In 2003, Russia’s faux-lesbian duo t.A.T.u. planned to kiss on stage — a move the contest’s organizers actively discouraged during rehearsals. But ten years later, Finland’s Krista Siegfrids decided to give the same-sex kiss another go at the contest in Malmö. Krista, a straight ally with a male fiancé, deemed the move a public protest over Finland’s failure to extend equal rights — including same-sex marriage — to gay people.
Singing a frothy piece of pop called “Marry Me,” she wore a wedding dress as she pleaded for her beloved to pop the question: “Baby I feel like a sinner/ Skipping dinner to get thinner/ Where is my proposal?” But the gender-neutral lyrics never revealed the sex of her imaginary partner, who only came into focus at the very last moment when Krista kissed a female backing vocalist.
Turkey’s state broadcaster decided not to broadcast the show at the last minute, claiming it would receive low ratings. But Turkey’s LGBT activists suggested it had more to do with upsetting social mores. China’s leading music channel CCTV-15, which aired the show five months later, cut the kissing sequence from its broadcast.
Austria’s Bearded Lady Preaches Perseverance (2014)
When Austria’s state broadcaster selected the bearded drag queen Conchita Wurst for the contest in Copenhagen, plenty of Austrians were outraged. Haters described the character — portrayed by gay male singer Tom Neuwirth — as “foolish” and “disgusting”, and some members of Austria LGBTQ community said she was casting them all as freaks. The most repeated takedown was that Austria had made the “wurst” decision possible. In Belarus and Russia, social conservatives filed a petition calling on their governments not to show Conchita’s performance, which would turn Eurovision into “a hotbed of sodomy.”
But Conchita, who wears a beard as a statement that “everyone deserves a fabulous life,” only grew stronger during her Eurovision campaign, calling out a fellow contestant over his transphobic statements in a series of interviews. During the final she delivered an emotional and visually arresting performance of her song “Rise Like A Phoenix,” which preached perseverance — and at a time Putin’s anti-LGBT laws were still grabbing headlines. She won, delivering one of the most iconic victory speeches ever: “This night is dedicated to everyone who believes in a future of peace and freedom,” she said in her hip-hugging gold gown. “You know who you are. We are unity. And we are unstoppable!”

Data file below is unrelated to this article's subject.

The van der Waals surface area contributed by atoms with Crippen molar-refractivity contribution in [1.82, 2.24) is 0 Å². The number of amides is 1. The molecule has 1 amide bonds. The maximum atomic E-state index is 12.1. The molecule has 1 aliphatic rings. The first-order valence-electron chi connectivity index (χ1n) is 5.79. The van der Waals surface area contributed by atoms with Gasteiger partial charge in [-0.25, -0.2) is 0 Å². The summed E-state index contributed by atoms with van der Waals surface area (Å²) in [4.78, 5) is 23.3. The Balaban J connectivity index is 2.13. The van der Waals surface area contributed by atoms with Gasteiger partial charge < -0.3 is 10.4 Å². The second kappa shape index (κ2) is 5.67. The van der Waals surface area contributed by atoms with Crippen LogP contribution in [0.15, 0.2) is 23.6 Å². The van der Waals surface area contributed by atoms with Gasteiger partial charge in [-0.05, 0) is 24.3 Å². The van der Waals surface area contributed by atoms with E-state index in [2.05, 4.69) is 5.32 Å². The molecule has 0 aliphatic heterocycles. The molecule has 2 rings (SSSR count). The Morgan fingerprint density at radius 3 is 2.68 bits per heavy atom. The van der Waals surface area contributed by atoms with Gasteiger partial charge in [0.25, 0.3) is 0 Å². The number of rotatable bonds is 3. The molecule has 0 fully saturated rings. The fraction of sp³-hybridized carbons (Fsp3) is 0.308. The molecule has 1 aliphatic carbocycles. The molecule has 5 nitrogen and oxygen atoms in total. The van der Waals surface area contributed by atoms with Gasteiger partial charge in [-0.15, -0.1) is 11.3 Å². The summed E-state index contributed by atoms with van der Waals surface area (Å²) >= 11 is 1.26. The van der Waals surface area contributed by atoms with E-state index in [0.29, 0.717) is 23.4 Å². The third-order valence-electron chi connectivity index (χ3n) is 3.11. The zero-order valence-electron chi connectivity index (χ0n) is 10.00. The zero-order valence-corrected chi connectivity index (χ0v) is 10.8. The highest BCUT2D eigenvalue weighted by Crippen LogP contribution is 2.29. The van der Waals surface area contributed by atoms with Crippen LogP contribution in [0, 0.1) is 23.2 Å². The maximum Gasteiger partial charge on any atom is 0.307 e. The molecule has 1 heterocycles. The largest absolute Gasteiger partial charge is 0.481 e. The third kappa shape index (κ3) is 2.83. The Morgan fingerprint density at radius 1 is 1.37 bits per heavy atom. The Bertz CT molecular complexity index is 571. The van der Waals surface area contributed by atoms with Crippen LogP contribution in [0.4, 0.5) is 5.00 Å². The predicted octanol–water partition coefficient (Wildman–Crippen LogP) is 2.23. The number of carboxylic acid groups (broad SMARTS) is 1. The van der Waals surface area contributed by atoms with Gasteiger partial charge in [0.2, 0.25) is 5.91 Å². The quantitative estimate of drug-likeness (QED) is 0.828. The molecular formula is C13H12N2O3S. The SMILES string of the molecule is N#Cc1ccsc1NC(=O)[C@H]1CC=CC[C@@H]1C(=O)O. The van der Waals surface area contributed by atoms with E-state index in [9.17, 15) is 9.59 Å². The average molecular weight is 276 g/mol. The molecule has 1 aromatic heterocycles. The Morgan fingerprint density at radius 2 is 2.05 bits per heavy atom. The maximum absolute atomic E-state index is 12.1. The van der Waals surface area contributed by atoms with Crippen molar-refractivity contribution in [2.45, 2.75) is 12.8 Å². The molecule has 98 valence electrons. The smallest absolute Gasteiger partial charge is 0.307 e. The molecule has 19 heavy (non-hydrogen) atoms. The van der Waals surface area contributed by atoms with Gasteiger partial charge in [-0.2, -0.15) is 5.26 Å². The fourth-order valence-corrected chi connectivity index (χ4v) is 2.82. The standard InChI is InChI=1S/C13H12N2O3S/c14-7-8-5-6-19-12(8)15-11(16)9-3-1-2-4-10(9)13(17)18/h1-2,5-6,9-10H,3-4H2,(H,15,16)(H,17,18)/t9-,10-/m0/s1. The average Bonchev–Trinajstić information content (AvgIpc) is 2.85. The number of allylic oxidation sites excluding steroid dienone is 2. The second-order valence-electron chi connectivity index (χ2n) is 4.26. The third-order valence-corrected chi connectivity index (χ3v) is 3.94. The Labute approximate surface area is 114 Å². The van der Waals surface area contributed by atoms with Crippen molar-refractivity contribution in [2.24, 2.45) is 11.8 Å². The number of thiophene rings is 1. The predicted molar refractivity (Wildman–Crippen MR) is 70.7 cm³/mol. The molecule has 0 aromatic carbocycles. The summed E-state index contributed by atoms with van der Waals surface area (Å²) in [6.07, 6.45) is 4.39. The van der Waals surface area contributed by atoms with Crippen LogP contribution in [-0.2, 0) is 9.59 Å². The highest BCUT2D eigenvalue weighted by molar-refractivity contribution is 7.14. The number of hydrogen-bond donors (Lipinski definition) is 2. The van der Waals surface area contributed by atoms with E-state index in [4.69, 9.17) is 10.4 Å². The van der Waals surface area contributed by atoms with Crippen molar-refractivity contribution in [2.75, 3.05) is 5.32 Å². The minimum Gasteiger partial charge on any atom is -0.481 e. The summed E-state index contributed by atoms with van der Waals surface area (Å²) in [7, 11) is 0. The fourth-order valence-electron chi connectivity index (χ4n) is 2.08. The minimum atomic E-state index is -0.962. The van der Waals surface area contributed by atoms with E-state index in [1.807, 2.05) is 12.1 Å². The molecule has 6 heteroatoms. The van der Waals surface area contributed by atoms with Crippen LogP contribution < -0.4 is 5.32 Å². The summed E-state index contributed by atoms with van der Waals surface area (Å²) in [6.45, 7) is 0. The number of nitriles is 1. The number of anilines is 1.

Croatian Singer Accused of Homophobia Sees the Light (2017)
He’s a Croatian pop star best known as a mentor on his country’s edition of The Voice. But entering Eurovision 2017, Croatia’s Jacques Houdek carried some pretty heavy baggage. In 2011 LGBTQ rights group Zagreb Pride nominated him for “Homophobe of the Decade,” owing to controversial statements he had reportedly made in 2005, telling Tena magazine that gay men and lesbians “cannot be equal with other citizens because it means a return to Sodom and Gomorrah.”
But Houdek made the bold decision to compete at Eurovision 2017 in Kiev anyway, and in a year where organizers had chosen the theme “Celebrate Diversity” — with its obvious nod to gay rights. He launched a digital campaign celebrating friendship and gave interviews to media outlets with large gay followings. His bonkers — but totally endearing — performance of “My Friend” saw him singing a duet for one, with him covering both the operatic baritone and soaring falsetto sections as he encouraged listeners to “see the light and find your way.”
It ended with Jacques standing before a sea of sunflowers — all set beneath a mammoth digital rainbow. Many read the poetic ending as a statement of reconciliation, and an apology aimed at Croatia’s gay community.